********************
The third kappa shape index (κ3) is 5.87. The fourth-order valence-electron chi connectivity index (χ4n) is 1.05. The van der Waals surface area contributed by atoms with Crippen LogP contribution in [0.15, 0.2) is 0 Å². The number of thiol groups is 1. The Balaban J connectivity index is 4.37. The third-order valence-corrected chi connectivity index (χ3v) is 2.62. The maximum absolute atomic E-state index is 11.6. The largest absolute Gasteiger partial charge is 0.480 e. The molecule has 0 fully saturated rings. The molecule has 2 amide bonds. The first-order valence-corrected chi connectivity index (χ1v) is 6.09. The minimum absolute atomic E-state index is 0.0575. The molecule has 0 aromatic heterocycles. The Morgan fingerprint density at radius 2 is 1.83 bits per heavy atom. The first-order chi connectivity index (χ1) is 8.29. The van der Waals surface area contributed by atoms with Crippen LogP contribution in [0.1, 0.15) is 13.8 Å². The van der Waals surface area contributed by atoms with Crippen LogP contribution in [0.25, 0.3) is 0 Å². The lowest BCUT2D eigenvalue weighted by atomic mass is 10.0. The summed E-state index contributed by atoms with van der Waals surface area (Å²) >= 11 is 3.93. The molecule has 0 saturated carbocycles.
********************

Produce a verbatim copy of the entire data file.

The third kappa shape index (κ3) is 5.87. The fourth-order valence-electron chi connectivity index (χ4n) is 1.05. The van der Waals surface area contributed by atoms with Crippen LogP contribution in [0.15, 0.2) is 0 Å². The number of thiol groups is 1. The Balaban J connectivity index is 4.37. The third-order valence-corrected chi connectivity index (χ3v) is 2.62. The maximum absolute atomic E-state index is 11.6. The largest absolute Gasteiger partial charge is 0.480 e. The molecule has 0 fully saturated rings. The molecule has 2 amide bonds. The first-order valence-corrected chi connectivity index (χ1v) is 6.09. The minimum absolute atomic E-state index is 0.0575. The molecule has 0 aromatic heterocycles. The Morgan fingerprint density at radius 2 is 1.83 bits per heavy atom. The first-order chi connectivity index (χ1) is 8.29. The van der Waals surface area contributed by atoms with Crippen LogP contribution in [0.1, 0.15) is 13.8 Å². The van der Waals surface area contributed by atoms with Crippen LogP contribution in [0.25, 0.3) is 0 Å². The lowest BCUT2D eigenvalue weighted by atomic mass is 10.0. The summed E-state index contributed by atoms with van der Waals surface area (Å²) >= 11 is 3.93. The molecule has 0 saturated carbocycles.